Like Las Vegas, kinetochores have a few full-time residents and plenty of visitors. Gascoigne and Cheeseman identify two mechanisms that enable cells to specify when some of these visiting kinetochore proteins arrive and when they depart (1).
Around 100 proteins spend time at the kinetochores. Members of the constitutive associated centromere network (CCAN), including CENP-C and CENP-T, stay attached to chromosomes permanently (2) and help draw in other proteins that remain at the kinetochores only during mitosis or that drop by throughout the cell cycle (3, 4). Among these part-timers are the proteins in the Ndc80 complex, part of the KMN network that links the kinetochore to microtubules during mitosis. A cell’s task is to attract these transient proteins to the kinetochores at the right time and send them away afterward. The question researchers haven’t answered, says senior author Iain Cheeseman, is “How do you make such a stable molecular machine during mitosis and then tear it apart as you exit from mitosis?” Gascoigne and Cheeseman recently proposed four possible mechanisms that could allow cells to adjust the kinetochore’s protein lineup (5).
In their new study, Gascoigne and Cheeseman evaluated these mechanisms by tracking the comings and goings of 10 inner and outer kinetochore proteins from 30 minutes before mitosis until 30 minutes after. The results for some members of the CCAN were surprising. Although CENP-C, CENP-T, and CENP-H abide on centromeres throughout the cell cycle, their kinetochore levels shot up 50% after the nuclear envelope dissolved and fell back again after the beginning of anaphase. Why cells need extra copies of these proteins during mitosis isn’t clear, but the new arrivals might help stabilize the kinetochores.
“How do you make such a stable molecular machine during mitosis and then tear it apart as you exit from mitosis?”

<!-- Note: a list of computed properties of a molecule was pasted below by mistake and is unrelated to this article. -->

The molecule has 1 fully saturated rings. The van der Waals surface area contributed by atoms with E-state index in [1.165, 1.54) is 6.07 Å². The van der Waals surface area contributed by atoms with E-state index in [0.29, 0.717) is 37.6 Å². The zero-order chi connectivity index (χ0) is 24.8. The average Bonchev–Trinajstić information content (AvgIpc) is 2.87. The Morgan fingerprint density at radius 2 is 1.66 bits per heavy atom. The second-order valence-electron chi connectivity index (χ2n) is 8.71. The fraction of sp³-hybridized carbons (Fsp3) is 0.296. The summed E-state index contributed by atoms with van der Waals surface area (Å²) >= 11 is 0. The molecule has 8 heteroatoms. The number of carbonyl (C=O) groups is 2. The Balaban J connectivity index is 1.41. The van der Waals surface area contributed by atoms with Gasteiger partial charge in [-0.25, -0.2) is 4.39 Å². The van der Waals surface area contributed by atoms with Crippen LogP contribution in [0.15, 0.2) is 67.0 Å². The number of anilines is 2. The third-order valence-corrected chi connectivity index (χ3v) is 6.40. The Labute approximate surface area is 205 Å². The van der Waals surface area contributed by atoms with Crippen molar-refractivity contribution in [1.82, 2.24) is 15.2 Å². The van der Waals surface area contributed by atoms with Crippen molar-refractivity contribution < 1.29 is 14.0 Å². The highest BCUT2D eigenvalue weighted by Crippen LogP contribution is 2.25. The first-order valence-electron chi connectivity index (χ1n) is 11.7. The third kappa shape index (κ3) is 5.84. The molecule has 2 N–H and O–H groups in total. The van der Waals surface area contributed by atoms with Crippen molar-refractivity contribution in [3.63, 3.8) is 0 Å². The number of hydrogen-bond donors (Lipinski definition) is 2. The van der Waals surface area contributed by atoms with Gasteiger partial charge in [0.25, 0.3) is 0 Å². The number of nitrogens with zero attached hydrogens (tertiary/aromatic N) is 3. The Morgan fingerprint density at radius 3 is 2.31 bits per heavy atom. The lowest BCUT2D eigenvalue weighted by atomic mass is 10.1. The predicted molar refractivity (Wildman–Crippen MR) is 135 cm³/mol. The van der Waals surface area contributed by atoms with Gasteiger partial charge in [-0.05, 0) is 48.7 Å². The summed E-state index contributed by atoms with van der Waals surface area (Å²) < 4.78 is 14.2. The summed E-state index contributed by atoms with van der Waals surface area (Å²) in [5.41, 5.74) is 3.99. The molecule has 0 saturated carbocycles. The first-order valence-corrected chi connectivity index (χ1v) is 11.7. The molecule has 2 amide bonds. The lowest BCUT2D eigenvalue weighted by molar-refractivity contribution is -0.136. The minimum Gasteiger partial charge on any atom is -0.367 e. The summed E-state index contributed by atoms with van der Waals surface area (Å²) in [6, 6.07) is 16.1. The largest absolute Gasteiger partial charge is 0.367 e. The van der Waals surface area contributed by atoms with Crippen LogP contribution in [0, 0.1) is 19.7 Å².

Two of Gascoigne and Cheeseman’s proposed mechanisms didn’t jibe with their results: cytoskeletal changes and destruction of transient proteins after they’ve completed their duties. For example, removing unneeded kinetochore proteins would involve tagging them with ubiquitin and dispatching them to the proteasome for degradation. However, Gascoigne and Cheeseman found that preventing ubiquitylation of Ndc80 didn’t hinder its disappearance from kinetochores during anaphase.
Two of the researchers’ proposed explanations did pass muster. One mechanism involves limiting proteins’ access to the nucleus. The Ndc80 complex, for example, is normally locked out of the nucleus until mitosis. But when the scientists outfitted the Ndc80 protein with a nuclear localization sequence that allowed it to enter at any time, it prematurely attached to the chromosomes, suggesting that its cellular position dictates when it can merge with kinetochores.
Adding and removing phosphates from proteins also helps cells determine kinetochore membership, Gascoigne and Cheeseman discovered. CDK, the master regulator of the cell cycle, instigates these changes. The researchers found that, if they inhibited CDK, Ndc80 and Mis12 rapidly dropped off kinetochores. CDK has an indirect effect on Ndc80, phosphorylating CENP-T proteins that then act as binding sites for Ndc80 molecules and attract them to the kinetochores.
The scientists also tested what happened if they prevented kinetochore disassembly. They equipped cells with a CENP-T version that behaves like it is permanently phosphorylated and then forced Ndc80 to remain in the nucleus. Not only did kinetochore disassembly slow dramatically, but the chromosomes failed to segregate properly in subsequent rounds of division.
Taken together, the team’s findings suggest that kinetochore composition depends on proteins’ cellular location and phosphorylation status, which is ultimately under the control of CDK. “What’s surprising about the kinetochore is how dynamic it is during the cell cycle,” says Cheeseman. “This study has told us at least a part of the puzzle of how it assembles and disassembles.” Researchers now need to fill in the other steps that result in proteins joining or leaving the kinetochores.
Text by Mitch Leslie